Focused on works of philosophy, the Mona and Marjorie and Peter Maihles Memorial Collection is one of the cornerstones of the Rare Books Collection. Historically the word ‘philosophy’ covered a wide range of knowledge, so while the collection contains many works by standard philosophers like Aristotle, Descartes, and Nietzsche, it also includes works on religion, medicine, and the ‘natural philosophy’ of the sciences.
Published about twenty years after Isaac Newton's death, this book initially had its source in Newton's nephew, who sought assistance from Newton’s contemporaries in preparing a biographical memoir of his famous uncle. While the memoir never came into being, one of those contemporaries, Scottish mathematician Colin MacLaurin, felt moved to prepare a volume that celebrated both Newton’s theories and his methodology. Not merely a simple collection of information about Newton's work, it examines the importance of Newton's methods as compared to other ancient and modern philosophers, then continues into a thorough exploration of Newton’s theories of natural philosophy, rational mechanics and gravitation. It was regarded as one of the best popular introductions to Newton and his influence. MacLaurin himself was a highly distinguished mathematician and physicist of the 18th century, whose studies in the fields of algebra and geometry produced several important works, such as the Geometria Organica (also held by Rare Books).
French humanist Michel de Montaigne was one of the most notable philosophers of the 16th century, due in large part to his famous Essais. Living and writing in France during the period when Renaissance optimism had dimmed due to the religious conflict of the Huguenot Wars, Montaigne had a view of world and humanity that was tempered with a deliberate skepticism—not simply negativity, but a need reject standard ideas and assumptions and seek the most thorough truth possible. His stated aim in writing his Essais was to present both humanity and himself as honestly as possible, using short compositions to cover a wide range of topics including religion, marriage, colonization, mental reasoning, and the necessity of public and private selves. Montaigne was the first to describe literary compositions of this sort as essays; the word essay in English (and essayer in French) at the time meant ‘attempt’, and these works were Montaigne’s attempts at putting his various thoughts on humanity into writing. The Essais had a significant influence on both French and English literature; their style and structure were likely an influence on Francis Bacon’s own Essays, published a little over ten years later.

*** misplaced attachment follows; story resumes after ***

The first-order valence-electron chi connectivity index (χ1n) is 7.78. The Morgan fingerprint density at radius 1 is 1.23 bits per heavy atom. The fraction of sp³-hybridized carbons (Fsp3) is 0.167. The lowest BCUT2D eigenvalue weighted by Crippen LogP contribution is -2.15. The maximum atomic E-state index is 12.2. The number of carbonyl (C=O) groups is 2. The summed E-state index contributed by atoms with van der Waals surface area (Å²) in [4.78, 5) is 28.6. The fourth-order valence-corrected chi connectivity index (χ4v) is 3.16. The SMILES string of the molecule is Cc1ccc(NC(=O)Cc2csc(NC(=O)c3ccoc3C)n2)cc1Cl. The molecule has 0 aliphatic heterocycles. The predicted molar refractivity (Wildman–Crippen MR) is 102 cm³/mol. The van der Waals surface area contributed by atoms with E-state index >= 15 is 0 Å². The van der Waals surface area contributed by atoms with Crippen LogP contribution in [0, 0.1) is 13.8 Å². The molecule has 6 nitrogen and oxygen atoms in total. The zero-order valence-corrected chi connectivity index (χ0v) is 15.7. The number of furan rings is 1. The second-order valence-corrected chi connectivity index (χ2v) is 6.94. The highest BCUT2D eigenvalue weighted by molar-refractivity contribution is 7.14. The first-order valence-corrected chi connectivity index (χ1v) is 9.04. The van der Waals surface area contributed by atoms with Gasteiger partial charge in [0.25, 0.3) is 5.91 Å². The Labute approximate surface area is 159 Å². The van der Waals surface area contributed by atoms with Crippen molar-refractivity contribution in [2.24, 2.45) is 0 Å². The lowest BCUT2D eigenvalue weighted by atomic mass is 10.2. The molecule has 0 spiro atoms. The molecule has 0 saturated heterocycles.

The Haggadah tells the story of Jewish liberation from slavery in Egypt and is part of the text read during the Passover Seder. Many varied and unusual editions of this work exist, but Arthur Szyk’s is of particular note. Szyk, a Polish-Jewish artist and illustrator, began work on his illustrated version of the Haggadah in the 1930s just as Hitler was solidifying his hold on power in Germany. Fully aware of the growing anti-Semitism in German politics, Szyk incorporated contemporary elements and symbols into his illustrations relate the historical events to current ones and emphasize the topical message of the work--even going so far as to paint Egyptians with the Nazi swastika. While some of these more overt symbols had to be toned down or removed before publishers would print the volume, Szyk’s Haggadah is still a powerful and beautiful example of the political and the theological presented as literary art.